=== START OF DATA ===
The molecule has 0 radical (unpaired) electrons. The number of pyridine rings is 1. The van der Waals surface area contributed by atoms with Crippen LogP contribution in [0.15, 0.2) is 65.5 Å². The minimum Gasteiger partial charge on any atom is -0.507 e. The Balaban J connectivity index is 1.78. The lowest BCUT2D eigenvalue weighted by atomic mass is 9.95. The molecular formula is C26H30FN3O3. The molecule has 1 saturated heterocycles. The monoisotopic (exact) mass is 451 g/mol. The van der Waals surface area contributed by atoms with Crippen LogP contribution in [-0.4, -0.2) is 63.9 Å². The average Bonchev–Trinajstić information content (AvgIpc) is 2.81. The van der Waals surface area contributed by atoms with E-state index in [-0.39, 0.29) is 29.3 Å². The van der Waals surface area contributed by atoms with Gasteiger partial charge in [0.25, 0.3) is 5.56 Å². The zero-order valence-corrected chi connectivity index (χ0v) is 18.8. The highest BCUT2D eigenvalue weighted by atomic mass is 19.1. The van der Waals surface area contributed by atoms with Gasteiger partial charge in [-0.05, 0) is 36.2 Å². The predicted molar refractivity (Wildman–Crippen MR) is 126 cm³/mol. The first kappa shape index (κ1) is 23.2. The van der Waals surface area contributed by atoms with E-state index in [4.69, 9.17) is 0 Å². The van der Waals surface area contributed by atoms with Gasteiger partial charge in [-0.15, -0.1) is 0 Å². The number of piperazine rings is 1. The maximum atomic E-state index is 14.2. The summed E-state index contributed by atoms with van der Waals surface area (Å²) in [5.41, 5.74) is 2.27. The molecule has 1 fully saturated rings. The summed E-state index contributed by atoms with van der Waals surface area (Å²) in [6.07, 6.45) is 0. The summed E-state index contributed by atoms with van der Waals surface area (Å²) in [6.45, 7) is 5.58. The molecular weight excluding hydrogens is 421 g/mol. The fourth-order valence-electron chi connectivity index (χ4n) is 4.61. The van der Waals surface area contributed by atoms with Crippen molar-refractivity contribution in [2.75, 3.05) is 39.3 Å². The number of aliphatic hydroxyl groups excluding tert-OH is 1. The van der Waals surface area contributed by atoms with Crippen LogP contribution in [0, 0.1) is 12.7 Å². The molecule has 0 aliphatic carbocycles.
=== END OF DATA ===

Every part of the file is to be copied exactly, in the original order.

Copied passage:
The molecule has 0 radical (unpaired) electrons. The number of pyridine rings is 1. The van der Waals surface area contributed by atoms with Crippen LogP contribution in [0.15, 0.2) is 65.5 Å². The minimum Gasteiger partial charge on any atom is -0.507 e. The Balaban J connectivity index is 1.78. The lowest BCUT2D eigenvalue weighted by atomic mass is 9.95. The molecular formula is C26H30FN3O3. The molecule has 1 saturated heterocycles. The monoisotopic (exact) mass is 451 g/mol. The van der Waals surface area contributed by atoms with Crippen LogP contribution in [-0.4, -0.2) is 63.9 Å². The average Bonchev–Trinajstić information content (AvgIpc) is 2.81. The van der Waals surface area contributed by atoms with E-state index in [-0.39, 0.29) is 29.3 Å². The van der Waals surface area contributed by atoms with Gasteiger partial charge in [0.25, 0.3) is 5.56 Å². The zero-order valence-corrected chi connectivity index (χ0v) is 18.8. The highest BCUT2D eigenvalue weighted by atomic mass is 19.1. The van der Waals surface area contributed by atoms with Gasteiger partial charge in [-0.05, 0) is 36.2 Å². The predicted molar refractivity (Wildman–Crippen MR) is 126 cm³/mol. The first kappa shape index (κ1) is 23.2. The van der Waals surface area contributed by atoms with E-state index in [4.69, 9.17) is 0 Å². The van der Waals surface area contributed by atoms with Gasteiger partial charge in [-0.15, -0.1) is 0 Å². The number of piperazine rings is 1. The maximum atomic E-state index is 14.2. The summed E-state index contributed by atoms with van der Waals surface area (Å²) in [5.41, 5.74) is 2.27. The molecule has 1 fully saturated rings. The summed E-state index contributed by atoms with van der Waals surface area (Å²) in [6.07, 6.45) is 0. The summed E-state index contributed by atoms with van der Waals surface area (Å²) in [6.45, 7) is 5.58. The molecular weight excluding hydrogens is 421 g/mol. The fourth-order valence-electron chi connectivity index (χ4n) is 4.61. The van der Waals surface area contributed by atoms with Crippen molar-refractivity contribution in [2.75, 3.05) is 39.3 Å². The number of aliphatic hydroxyl groups excluding tert-OH is 1. The van der Waals surface area contributed by atoms with Crippen LogP contribution in [0, 0.1) is 12.7 Å². The molecule has 0 aliphatic carbocycles.